It is surely a competitive category, but perhaps the most lamentable aspect of 2016 has been the way in which Donald Trump has legitimized conspiratorial thinking and dragged the GOP down with him into the fever swamps. It nevertheless bears repeating that, just because you’re paranoid, it doesn’t mean you don’t have enemies.

A Freedom of Information Act request filed by the Republican National Committee requesting a trove of emails sent between the White House and the Hillary Clinton campaign in the earliest days of the 2016 election cycle has just recently been fulfilled. The communications appear to reveal a striking level of cooperation between the White House and Clinton, particularly regarding the urgent need to suppress information regarding the former secretary of state’s emerging email scandal. Most disturbingly, that collusion appears to have implicated political media.

The emails show, immediately following the exposure of Clinton’s scandalous “homebrew” email server to the public in March of 2015, the nascent Clinton campaign was working with the White House and the State Department to coordinate messaging on the matter. Among the more troubling of these requests appears to indicate that the manipulation of a willing media was a part of a coordinated strategy to shield Clinton and the State Department from embarrassment.

The Wall Street Journal reported:

Ten days after the story broke, White House communications director Jennifer Palmieri emailed State Department spokeswoman Jennifer Psaki to ask, “between us on the shows…think we can get this done so he is not asked about email.” That apparently referred to Mr. Kerry, who appeared in an interview on CBS’s “Face the Nation” three days later.

Ms. Palmieri had previously announced she would be leaving the administration to join Mrs. Clinton’s campaign in mid-2015, but was still at the White House when she sent the email. Other emails show Ms. Palmieri helped arrange for Ms. Psaki to move from the State Department to the White House communications job Ms. Palmieri was vacating. “Agree completely and working to crush on my end,” wrote back Ms. Psaki, who would move to the White House weeks later.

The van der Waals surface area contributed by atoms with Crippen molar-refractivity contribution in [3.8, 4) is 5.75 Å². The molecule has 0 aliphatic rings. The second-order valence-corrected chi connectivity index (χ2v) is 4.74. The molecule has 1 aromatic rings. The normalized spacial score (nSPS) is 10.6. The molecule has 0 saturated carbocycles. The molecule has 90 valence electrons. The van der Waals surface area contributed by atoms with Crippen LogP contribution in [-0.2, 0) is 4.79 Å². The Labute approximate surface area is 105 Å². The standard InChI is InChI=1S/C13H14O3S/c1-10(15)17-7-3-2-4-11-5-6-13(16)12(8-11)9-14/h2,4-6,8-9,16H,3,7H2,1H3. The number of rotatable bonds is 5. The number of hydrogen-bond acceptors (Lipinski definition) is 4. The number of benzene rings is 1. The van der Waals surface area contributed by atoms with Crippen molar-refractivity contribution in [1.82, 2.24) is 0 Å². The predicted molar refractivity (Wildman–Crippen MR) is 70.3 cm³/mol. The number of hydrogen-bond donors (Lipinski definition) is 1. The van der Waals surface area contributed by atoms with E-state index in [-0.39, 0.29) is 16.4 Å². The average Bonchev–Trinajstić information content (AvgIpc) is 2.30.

A day later, Ms. Psaki added, “Good to go on killing CBS idea.” She continued, “And we are going to hold on any other TV options just given the swirl of crap out there.”

As the Journal observed, it just so happened that Kerry was not asked any discomfiting questions about Clinton’s email scandal, “though it isn’t clear how Ms. Psaki could have guaranteed that.” Yes, quite the mystery.

The incestuous nature of the relationship between the Obama White House and Hillary Clinton, the president’s anointed successor since 2009, is hardly surprising or even untoward. It’s the lies around all this that are remarkable and will have a lasting impact on American political comity.

Hillary Clinton insisted that she sent no classified information on that server, that she had surrendered any work-related emails to the State Department, that she was never subpoenaed by House investigators, and that nothing she did was explicitly forbidden—all lies. And now, it’s exposed that the White House, State, and possibly even the press were involved at the very earliest stages in mitigating the damage this scandal could do to Clinton’s political prospects.

On Thursday, I noted that the bizarre bending of the rules by the State Department, the FBI, and the White House to shield Clinton from the consequences of her own actions would have consequences. For a society in the midst of a crisis of confidence in its institutions, protecting Clinton in a manner that reveals her privileged status could be disastrous. The revelations involving Clinton’s apparent corruption and the army of public servants mobilized to protect her are sapping the nation of confidence in the idea that the American system is deserving of preservation. No presidency, no legacy, is worth that.

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